Maasai People

Our heritage lies in the simplicity and complexity of our culture. Africa is blessed with a rich cultural heritage that is unique in all ramifications.

We are examining the MAASAI people of Kenya and Tanzania. The Maasai people are a Nicotic ethnic group inhabiting northern, central and southern Kenya as much as northern Tanzania. They are among the best known local populations internationally due to their residence near the Great parks of the African Great Lakes. The Maasai people speak the MAA language. Most Maasai people speak the official language of Kenya and Tanzania, Swahili and English.

The Maasai people belong to the tallest people in the world. They seem taller because of their world-famous high jumps. It is not just random jumping, it is called ‘Adamu’ and carries a deep meaning. They originate from the lower Nile Valley North of Lake Turkana. The Maasai inhabit the African Great Lakes region and arrived via Southern Sudan. According to the 2019 population census, they have risen to about 1,189,522 people.


Maasai culture is centred around the belief that God called (Engai or Enkai) created cattle especially for them and they are the custodians of the world’s cattle. They are known for being culturally distinctive and for their brilliant red blanket and colourful bead jewellery.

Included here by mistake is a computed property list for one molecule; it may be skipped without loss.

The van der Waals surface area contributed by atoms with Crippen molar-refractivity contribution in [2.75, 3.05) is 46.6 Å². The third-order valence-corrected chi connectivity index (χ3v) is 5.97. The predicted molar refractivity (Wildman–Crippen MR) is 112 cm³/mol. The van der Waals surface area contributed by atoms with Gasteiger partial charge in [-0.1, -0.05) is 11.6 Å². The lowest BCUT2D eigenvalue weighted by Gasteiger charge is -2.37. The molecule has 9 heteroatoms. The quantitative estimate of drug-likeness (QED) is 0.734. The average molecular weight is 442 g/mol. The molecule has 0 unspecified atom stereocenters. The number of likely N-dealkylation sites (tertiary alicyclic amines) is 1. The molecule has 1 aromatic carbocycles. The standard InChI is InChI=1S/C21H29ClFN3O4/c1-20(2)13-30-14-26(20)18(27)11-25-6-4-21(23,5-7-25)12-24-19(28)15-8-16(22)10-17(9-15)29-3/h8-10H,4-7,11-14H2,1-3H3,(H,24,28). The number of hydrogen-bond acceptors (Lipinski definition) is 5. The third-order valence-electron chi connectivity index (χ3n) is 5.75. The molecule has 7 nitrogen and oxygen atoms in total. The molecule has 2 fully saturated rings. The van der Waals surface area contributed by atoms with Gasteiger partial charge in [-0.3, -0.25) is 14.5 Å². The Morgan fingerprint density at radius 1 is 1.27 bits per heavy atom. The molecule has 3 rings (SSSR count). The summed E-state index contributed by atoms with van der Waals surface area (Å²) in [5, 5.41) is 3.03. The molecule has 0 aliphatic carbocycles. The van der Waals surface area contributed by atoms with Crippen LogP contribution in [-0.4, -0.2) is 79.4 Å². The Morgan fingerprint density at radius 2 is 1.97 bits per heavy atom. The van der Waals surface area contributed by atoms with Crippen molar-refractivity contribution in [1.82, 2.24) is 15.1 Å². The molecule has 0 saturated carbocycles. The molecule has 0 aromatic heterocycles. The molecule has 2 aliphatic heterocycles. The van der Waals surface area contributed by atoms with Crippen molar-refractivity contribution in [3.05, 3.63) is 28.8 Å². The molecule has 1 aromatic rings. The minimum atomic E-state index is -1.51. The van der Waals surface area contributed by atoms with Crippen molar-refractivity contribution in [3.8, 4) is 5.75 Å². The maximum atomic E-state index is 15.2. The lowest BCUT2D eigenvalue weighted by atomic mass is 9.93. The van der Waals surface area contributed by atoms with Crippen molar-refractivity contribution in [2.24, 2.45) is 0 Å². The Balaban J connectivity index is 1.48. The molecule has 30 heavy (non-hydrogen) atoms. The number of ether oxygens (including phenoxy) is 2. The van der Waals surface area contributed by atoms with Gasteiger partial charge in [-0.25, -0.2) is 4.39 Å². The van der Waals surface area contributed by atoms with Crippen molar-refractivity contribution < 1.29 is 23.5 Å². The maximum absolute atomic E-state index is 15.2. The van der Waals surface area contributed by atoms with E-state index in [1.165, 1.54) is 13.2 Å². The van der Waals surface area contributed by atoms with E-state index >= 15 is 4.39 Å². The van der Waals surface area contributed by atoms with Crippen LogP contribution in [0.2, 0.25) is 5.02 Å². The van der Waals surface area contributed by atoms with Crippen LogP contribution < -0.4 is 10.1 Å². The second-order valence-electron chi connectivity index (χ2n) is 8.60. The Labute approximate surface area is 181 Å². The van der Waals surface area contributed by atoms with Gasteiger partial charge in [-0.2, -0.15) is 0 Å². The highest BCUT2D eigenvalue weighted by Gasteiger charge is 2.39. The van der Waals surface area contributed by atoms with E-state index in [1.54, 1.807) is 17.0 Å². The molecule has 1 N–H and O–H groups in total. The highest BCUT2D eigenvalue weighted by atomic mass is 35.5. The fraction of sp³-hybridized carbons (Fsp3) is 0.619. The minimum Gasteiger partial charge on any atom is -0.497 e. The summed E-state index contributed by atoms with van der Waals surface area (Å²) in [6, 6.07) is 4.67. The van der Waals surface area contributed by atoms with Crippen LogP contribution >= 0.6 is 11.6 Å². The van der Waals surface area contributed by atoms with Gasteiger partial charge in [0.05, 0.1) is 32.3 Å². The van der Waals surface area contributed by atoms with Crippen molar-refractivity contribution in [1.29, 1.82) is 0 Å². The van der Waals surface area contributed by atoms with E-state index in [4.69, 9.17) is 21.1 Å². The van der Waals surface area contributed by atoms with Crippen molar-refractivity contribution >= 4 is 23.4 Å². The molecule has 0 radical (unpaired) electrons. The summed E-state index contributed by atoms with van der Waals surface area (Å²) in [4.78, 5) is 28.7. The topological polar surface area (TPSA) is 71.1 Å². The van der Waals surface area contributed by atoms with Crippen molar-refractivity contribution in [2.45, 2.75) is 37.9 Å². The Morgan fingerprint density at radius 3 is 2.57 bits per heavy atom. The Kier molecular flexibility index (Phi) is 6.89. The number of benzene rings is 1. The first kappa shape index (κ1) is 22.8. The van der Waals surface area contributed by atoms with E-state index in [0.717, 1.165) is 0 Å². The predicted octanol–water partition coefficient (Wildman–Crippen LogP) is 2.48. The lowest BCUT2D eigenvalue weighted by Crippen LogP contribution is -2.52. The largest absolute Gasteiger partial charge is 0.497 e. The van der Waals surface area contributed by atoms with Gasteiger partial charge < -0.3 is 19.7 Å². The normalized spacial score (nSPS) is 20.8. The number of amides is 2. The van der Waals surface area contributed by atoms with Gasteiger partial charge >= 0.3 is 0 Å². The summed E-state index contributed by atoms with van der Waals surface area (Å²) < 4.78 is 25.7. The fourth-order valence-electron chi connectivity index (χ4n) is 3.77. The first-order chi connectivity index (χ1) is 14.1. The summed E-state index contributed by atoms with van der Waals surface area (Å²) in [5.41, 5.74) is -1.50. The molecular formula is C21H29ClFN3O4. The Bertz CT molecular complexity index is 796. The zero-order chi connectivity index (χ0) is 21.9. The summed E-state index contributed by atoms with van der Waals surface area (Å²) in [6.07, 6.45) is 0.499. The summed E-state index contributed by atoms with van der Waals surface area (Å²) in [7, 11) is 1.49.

Like I said earlier, the Maasai people are monotheistic and their God is named Engai and Enkai, a God who is mostly benevolent and who manifests Himself in the form of different colours, according to the feelings he is experiencing.


The Maasai people depend on cattle for nutrition. Their traditional diet consists of milk, meat, fat, blood, honey and tree bark. They sometimes feed on a blood meal mixed with milk.


The Maasai men are usually polygamous, they believe that the women are meant to stay indoors and do domestic jobs. The women also undergo female genital mutilation. Any woman who does not undergo this process is not considered for marriage. The Men also believe that the women are meant to be poor and so can be tamed.

In conclusion, the Maasai tribe still remains uncivilised and crude, however, civilization and external modern religion are setting in and thus the Maasai people are assuming a new form of lifestyle.


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